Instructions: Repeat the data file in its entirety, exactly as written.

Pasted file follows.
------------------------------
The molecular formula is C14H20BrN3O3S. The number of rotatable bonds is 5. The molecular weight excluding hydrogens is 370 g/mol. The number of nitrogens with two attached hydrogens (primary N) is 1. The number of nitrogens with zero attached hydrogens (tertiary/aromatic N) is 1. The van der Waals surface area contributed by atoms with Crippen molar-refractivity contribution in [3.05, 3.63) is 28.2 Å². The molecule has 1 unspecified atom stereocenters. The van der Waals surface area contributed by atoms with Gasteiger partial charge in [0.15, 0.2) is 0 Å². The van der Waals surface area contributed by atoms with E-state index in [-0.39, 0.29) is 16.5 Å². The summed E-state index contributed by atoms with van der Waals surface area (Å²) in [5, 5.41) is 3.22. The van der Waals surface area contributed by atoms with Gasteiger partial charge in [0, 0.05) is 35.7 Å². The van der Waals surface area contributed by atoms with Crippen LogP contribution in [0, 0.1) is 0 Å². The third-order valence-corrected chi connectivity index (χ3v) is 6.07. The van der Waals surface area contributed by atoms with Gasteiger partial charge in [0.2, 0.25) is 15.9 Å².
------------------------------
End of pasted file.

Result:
The molecular formula is C14H20BrN3O3S. The number of rotatable bonds is 5. The molecular weight excluding hydrogens is 370 g/mol. The number of nitrogens with two attached hydrogens (primary N) is 1. The number of nitrogens with zero attached hydrogens (tertiary/aromatic N) is 1. The van der Waals surface area contributed by atoms with Crippen molar-refractivity contribution in [3.05, 3.63) is 28.2 Å². The molecule has 1 unspecified atom stereocenters. The van der Waals surface area contributed by atoms with Gasteiger partial charge in [0.15, 0.2) is 0 Å². The van der Waals surface area contributed by atoms with E-state index in [-0.39, 0.29) is 16.5 Å². The summed E-state index contributed by atoms with van der Waals surface area (Å²) in [5, 5.41) is 3.22. The van der Waals surface area contributed by atoms with Gasteiger partial charge in [0, 0.05) is 35.7 Å². The van der Waals surface area contributed by atoms with Crippen LogP contribution in [0, 0.1) is 0 Å². The third-order valence-corrected chi connectivity index (χ3v) is 6.07. The van der Waals surface area contributed by atoms with Gasteiger partial charge in [0.2, 0.25) is 15.9 Å².